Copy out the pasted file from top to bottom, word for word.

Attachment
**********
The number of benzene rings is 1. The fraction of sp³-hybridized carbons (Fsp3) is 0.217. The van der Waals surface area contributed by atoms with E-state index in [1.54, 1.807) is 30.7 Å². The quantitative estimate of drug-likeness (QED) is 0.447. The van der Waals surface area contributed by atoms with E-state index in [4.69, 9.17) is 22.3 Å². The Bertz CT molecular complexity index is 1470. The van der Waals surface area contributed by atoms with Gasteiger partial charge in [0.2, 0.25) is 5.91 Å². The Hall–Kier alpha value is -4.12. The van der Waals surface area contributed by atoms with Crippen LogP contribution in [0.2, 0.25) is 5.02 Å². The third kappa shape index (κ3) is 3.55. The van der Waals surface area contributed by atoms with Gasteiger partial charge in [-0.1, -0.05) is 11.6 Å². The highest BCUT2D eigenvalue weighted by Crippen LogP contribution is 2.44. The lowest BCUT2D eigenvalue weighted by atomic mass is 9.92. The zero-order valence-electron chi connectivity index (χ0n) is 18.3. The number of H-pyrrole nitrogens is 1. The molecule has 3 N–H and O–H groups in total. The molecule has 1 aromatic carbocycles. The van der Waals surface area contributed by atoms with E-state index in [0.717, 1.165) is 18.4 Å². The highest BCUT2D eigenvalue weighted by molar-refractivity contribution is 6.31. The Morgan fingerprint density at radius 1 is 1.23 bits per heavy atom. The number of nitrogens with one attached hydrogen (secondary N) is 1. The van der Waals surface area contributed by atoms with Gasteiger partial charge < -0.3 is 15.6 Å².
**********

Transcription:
The number of benzene rings is 1. The fraction of sp³-hybridized carbons (Fsp3) is 0.217. The van der Waals surface area contributed by atoms with E-state index in [1.54, 1.807) is 30.7 Å². The quantitative estimate of drug-likeness (QED) is 0.447. The van der Waals surface area contributed by atoms with E-state index in [4.69, 9.17) is 22.3 Å². The Bertz CT molecular complexity index is 1470. The van der Waals surface area contributed by atoms with Gasteiger partial charge in [0.2, 0.25) is 5.91 Å². The Hall–Kier alpha value is -4.12. The van der Waals surface area contributed by atoms with Crippen LogP contribution in [0.2, 0.25) is 5.02 Å². The third kappa shape index (κ3) is 3.55. The van der Waals surface area contributed by atoms with Gasteiger partial charge in [-0.1, -0.05) is 11.6 Å². The highest BCUT2D eigenvalue weighted by Crippen LogP contribution is 2.44. The lowest BCUT2D eigenvalue weighted by atomic mass is 9.92. The zero-order valence-electron chi connectivity index (χ0n) is 18.3. The number of H-pyrrole nitrogens is 1. The molecule has 3 N–H and O–H groups in total. The molecule has 1 aromatic carbocycles. The van der Waals surface area contributed by atoms with E-state index in [0.717, 1.165) is 18.4 Å². The highest BCUT2D eigenvalue weighted by molar-refractivity contribution is 6.31. The Morgan fingerprint density at radius 1 is 1.23 bits per heavy atom. The number of nitrogens with one attached hydrogen (secondary N) is 1. The van der Waals surface area contributed by atoms with Gasteiger partial charge < -0.3 is 15.6 Å².